“There’s no mystery,” says Horatio. “But you should see this,” and he pulls to the side of the road by the wrought-iron gates of the graveyard, hopes like hell he’s doing the right thing.

Summer is dying. It’s not a secret any more. The ground is scattered in patches with leaves colored firework red and sunset gold, and the grass is curled and brown and dead. Their boots crunch on it; the sun is setting behind them, and Horatio’s breath comes out in white curls to show his path forward.

Hamlet’s silent, uncharacteristically. Horatio glances at his face. It’s more peaceful than he’s ever seen it before.

There had been a night back in New York, in the spring of their freshman year at Columbia. It had been April, and the fog had curled around buildings and drifted up from the cracks in the city streets. Hamlet had appeared in the library where Horatio had been studying, waved a bottle of wine at him, ignoring the librarian’s furious stare.

They’d gone out walking by the Hudson. The night had been cold, and Horatio fancied he could smell the salt spray of the Atlantic Ocean from here, see the silhouette of Liberty from here. Hamlet had been trailing his hand on the railing separating them from the river. He’d stopped and leaned the top half of his body over, stared down into the waters below them.

Horatio had stood back, his hand curling around the neck of the bottle in his coat. Hamlet’s eyes had been closed, and every line in his face gone. The wind had pushed his hair back from his forehead, and it’s only with the clear sight of memory that Horatio can mark that as the moment when he had first loved Hamlet: watching him on the bank, as if witnessing something holy.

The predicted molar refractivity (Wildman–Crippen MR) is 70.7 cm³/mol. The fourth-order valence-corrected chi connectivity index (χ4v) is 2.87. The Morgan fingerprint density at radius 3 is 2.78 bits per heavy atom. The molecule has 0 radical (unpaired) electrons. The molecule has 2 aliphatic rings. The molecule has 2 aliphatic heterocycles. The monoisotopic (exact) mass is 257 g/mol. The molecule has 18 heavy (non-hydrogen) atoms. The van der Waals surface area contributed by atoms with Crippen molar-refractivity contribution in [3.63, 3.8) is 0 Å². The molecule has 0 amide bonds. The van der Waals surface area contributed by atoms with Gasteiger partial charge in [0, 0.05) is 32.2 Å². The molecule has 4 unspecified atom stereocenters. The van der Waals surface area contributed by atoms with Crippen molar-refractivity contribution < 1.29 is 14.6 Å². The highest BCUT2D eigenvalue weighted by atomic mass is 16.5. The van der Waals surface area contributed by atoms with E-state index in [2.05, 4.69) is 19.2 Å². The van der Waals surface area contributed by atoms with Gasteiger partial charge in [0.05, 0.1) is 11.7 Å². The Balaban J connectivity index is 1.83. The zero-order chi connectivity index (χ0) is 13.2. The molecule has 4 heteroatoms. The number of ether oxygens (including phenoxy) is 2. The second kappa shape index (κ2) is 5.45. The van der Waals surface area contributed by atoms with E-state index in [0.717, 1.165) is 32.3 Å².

Hamlet looks like that now. The wind stirs up leaves from the ground, makes them dance in the air around them, and Hamlet closes his eyes, his eyelashes long on his cheeks.

They reach the center of the graveyard. There’s a man there, digging a grave. Horatio slips his hand into Hamlet’s, and Hamlet opens his eyes as if startled.

The man looks up from the grave. “Hello, then,” he says, “what the hell are you doing here? The funeral isn’t for another half-hour.”

“We’re not here for the funeral,” says Hamlet, “I don’t think, anyway. Who’s to be buried here?”

“A body,” says the gravedigger, and shoves his spade into the earth.

“What body?” says Hamlet, half-laughing.

“The body of one who was living,” says the gravedigger, patient, “but who’s now dead.”

“Well, I understood that,” says Hamlet, “but who was living and is now dead?”

“Oh, all sorts,” says the gravedigger. “The old mayor Denmark, for one. Myself, in a year or two. A word of advice, boy: don’t become a gravedigger. It’s hard on the back.”

“Your back won’t kill you,” says Hamlet.

“No,” says the gravedigger, “but the drinking to make the back easier will, won’t it? Make no mistake about it, it’s a hard life. Wouldn’t trade it for anything.”

“That old mayor Denmark you spoke of,” says Hamlet, deceptively casual. “Was he a good mayor, then?”

The gravedigger shrugs. “Couldn’t say. His son Hamlet, though, he’s a right mad one.”

“Is he,” says Hamlet. He’s watching the gravedigger sidelong; the gravedigger’s stopped in his work and now leans on his spade, his lips twitching.

“He is, indeed,” he says. “Eck-cen-tric, I should say, being as how he’s rich. Heard he’s running loose now, you know. Heard he could do just about anything.”

Hamlet smiles, suddenly, and the gravedigger smiles back. Horatio glances from one to the other, struck abruptly by the sensation that he’s missed a joke.

“Tell me more about who’s buried here,” says Hamlet. “A man or a woman?”

“A girl, more like,” says the gravedigger, bending to shovel dirt again. “Drowned on accident, or so they say.”

“So they say?” says Hamlet. “Was it murder?”